Code availability
Request a detailed protocolAll analyses were performed with customwritten MATLAB code. MATLAB implementations of the CNMFE algorithm can be freely downloaded from https://github.com/zhoupc/CNMF_E (Zhou, 2017a). We also implemented CNMFE as part of the Python package CaImAn (Giovannucci et al., 2017b), a computational analysis toolbox for largescale calcium imaging and behavioral data (https://github.com/simonsfoundation/CaImAn [Giovannucci et al., 2017a]).
The scripts for generating all figures and the experimental data in this paper can be accessed from https://github.com/zhoupc/eLife_submission (Zhou, 2017b).
Data availability

Data from: Efficient and accurate extraction of in vivo calcium signals from microendoscopic video dataAvailable at Dryad Digital Repository under a CC0 Public Domain Dedication.
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Article and author information
Author details
Funding
National Institute of Mental Health
 Pengcheng Zhou
 Jessica C Jimenez
 Rene Hen
 Mazen A Kheirbek
 Robert E Kass
National Institute on Drug Abuse
 Pengcheng Zhou
 Jose RodriguezRomaguera
 Garret D Stuber
Intelligence Advanced Research Projects Activity
 Pengcheng Zhou
 Liam Paninski
Defense Advanced Research Projects Agency
 Liam Paninski
Army Research Office
 Liam Paninski
National Institute of Biomedical Imaging and Bioengineering
 Liam Paninski
Eunice Kennedy Shriver National Institute of Child Health and Human Development
 Shanna L Resendez
 Garret D Stuber
Howard Hughes Medical Institute
 Jessica C Jimenez
National Institute on Aging
 Jessica C Jimenez
 Rene Hen
New York State Stem Cell Science
 Jessica C Jimenez
 Rene Hen
Hope for Depression Research Foundation
 Jessica C Jimenez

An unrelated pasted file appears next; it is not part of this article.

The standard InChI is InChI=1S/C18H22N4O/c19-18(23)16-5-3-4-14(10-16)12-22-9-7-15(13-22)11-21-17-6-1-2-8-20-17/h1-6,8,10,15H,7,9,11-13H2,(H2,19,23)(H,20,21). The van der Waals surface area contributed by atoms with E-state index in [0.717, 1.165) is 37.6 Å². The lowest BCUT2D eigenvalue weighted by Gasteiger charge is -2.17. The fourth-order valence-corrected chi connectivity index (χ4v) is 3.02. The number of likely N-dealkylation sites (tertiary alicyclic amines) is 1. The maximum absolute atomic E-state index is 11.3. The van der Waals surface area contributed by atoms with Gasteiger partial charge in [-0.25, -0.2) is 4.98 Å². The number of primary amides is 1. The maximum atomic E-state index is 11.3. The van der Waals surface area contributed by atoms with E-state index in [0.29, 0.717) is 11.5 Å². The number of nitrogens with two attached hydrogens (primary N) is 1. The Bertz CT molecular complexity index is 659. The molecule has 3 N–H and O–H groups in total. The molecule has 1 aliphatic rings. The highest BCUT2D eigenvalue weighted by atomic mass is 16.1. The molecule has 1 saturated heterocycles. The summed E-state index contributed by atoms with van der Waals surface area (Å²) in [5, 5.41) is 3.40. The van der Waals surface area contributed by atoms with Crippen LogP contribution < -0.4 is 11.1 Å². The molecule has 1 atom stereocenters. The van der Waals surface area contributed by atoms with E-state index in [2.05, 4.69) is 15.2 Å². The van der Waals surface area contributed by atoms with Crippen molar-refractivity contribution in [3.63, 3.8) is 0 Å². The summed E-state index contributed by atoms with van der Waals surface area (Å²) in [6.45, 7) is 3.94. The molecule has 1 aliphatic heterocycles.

Rene Hen
Canadian Institutes of Health Research
 Shay Q Neufeld
Simons Foundation
 Andrea Giovannucci
 Johannes Friedrich
 Eftychios A Pnevmatikakis
 Garret D Stuber
 Liam Paninski
International Mental Health Research Organization
 Mazen A Kheirbek
National Institute of Neurological Disorders and Stroke
 Bernardo L Sabatini
The funders had no role in study design, data collection and interpretation, or the decision to submit the work for publication.
Acknowledgements
We would like to thank CNMFE users who received early access to our package and provided tremendously helpful feedback and suggestions, especially James Hyde, Jesse Wood, and Sean Piantadosi in Susanne Ahmari’s lab in University of Pittsburgh, Andreas Klaus in Rui Costa’s Lab in the Champalimaud Neurobiology of Action Laboratory, Suoqin Jin in Xiangmin Xu’s lab at University of California  Irvine, Conor Heins at the National Institute of Drug Abuse, Chris Donahue in Anatol Kreitzer’s lab at University of California  San Francisco, Xian Zhang in Bo Li’s lab at Cold Spring Harbor Laboratory, Emily Mackevicius in Michale Fee’s lab at Massachusetts Institute of Technology, Courtney Cameron and Malavika Murugan in Ilana Witten’s lab at Princeton University, Pranav Mamidanna in Jonathan Whitlock’s lab at Norwegian University of Science and Technology, and Milekovic Tomislav in Gregoire Courtine’s group at EPFL. We also thank Andreas Klaus for valuable comments on the manuscript.
Ethics
Animal experimentation: These procedures were conducted in accordance with the Guide for the Care and Use of Laboratory Animals, as adopted by the NIH, and with approval from the Harvard Standing Committee on Animal Care (protocol number: IS00000571 ), or the University of North Carolina Institutional Animal Care and Use Committee (UNC IACUC, protocol number: 16075.0), or the New York State Psychiatric Institutional Animal Care and Use Committee (protocol number: NYSPI1412 ).
Copyright
© 2018, Zhou et al.
This article is distributed under the terms of the Creative Commons Attribution License, which permits unrestricted use and redistribution provided that the original author and source are credited.